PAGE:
Berlusconi pledges ‘responsible’ opposition
MILAN (AP) — Three-time former Premier Silvio Berlusconi pledged Saturday that his Forza Italia party will be a “responsible opposition” to any new government headed by the Democratic Party leader Matteo Renzi, but expressed concern about what he called an “opaque” power grab.
Berlusconi was among the political leaders who met over two days in Rome with Italy’s president, who is trying to determine if Renzi has enough support to form a new government after he sidelined outgoing Premier Enrico Letta, a rival Democrat.
President Giorgio Napolitano is not expected to indicate if he will tap Renzi as Italy’s next premier before Sunday.
As expected, Berlusconi said his party would remain in the opposition, adding: “Ours will be responsible opposition, as it has always been.”
Berlusconi’s popularity among center-right voters has ensured his influence on the political scene, despite a ban on holding political office resulting from his tax fraud conviction. As a sign of the awkwardness of his meeting with Napolitano, a small group of anti-Berlusconi protesters gathered outside the president’s office.
Berlusconi’s support on key legislation, including a long-overdue election law, is likely to be critical to the credibility of any new government, especially since it remains unclear how large of a majority a new coalition will command in Parliament. The leader of one key party — the New Center Right, which supported the Letta government — said it was reserving its final position to see which way the new Renzi government would lean.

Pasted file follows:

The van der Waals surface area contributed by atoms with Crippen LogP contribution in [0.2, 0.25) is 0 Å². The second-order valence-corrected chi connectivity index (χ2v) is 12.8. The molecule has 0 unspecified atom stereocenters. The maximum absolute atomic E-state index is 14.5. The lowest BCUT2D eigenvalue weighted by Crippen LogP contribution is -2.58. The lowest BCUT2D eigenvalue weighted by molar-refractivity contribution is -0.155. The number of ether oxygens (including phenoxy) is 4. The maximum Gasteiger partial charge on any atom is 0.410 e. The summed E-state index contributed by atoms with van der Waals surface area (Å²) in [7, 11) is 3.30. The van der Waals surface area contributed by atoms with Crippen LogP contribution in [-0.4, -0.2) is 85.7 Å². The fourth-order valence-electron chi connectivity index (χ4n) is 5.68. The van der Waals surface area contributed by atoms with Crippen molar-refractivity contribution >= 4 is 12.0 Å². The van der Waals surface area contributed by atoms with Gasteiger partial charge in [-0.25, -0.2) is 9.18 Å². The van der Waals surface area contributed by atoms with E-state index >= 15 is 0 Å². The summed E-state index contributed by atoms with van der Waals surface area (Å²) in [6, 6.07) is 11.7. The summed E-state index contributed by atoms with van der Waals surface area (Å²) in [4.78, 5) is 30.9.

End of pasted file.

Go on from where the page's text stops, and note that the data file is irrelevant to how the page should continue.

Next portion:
Berlusconi also expressed “worry and surprise for this opaque crisis” — a concern shared by other political leaders and commentators.
Stefano Folli, a political commentator for Il Sole 24 Ore, wrote Saturday that Renzi’s methods have created some uncertainty about him.
“He has united the Democratic Party leadership, but not public opinion, which needs to better understand what happened,” Folli wrote.
Renzi, 39, accelerated his path to the premier’s post this week by engineering Letta’s resignation through internal party politics, despite having said in the past that he wanted to become premier through a popular election, not backroom deals.
On Saturday, Renzi remained in Florence, where he is mayor. Members of his party who met with Napolitano said he wants to govern through 2018, the end of the parliamentary session. A Renzi government would need to pass confidence votes in Parliament to take office.
The anti-establishment 5 Star Movement and the xenophobic Northern League boycotted this weekend’s talks to protest the irregular transition of power that bypassed a vote of confidence in Parliament and what they see as a foregone conclusion to the talks.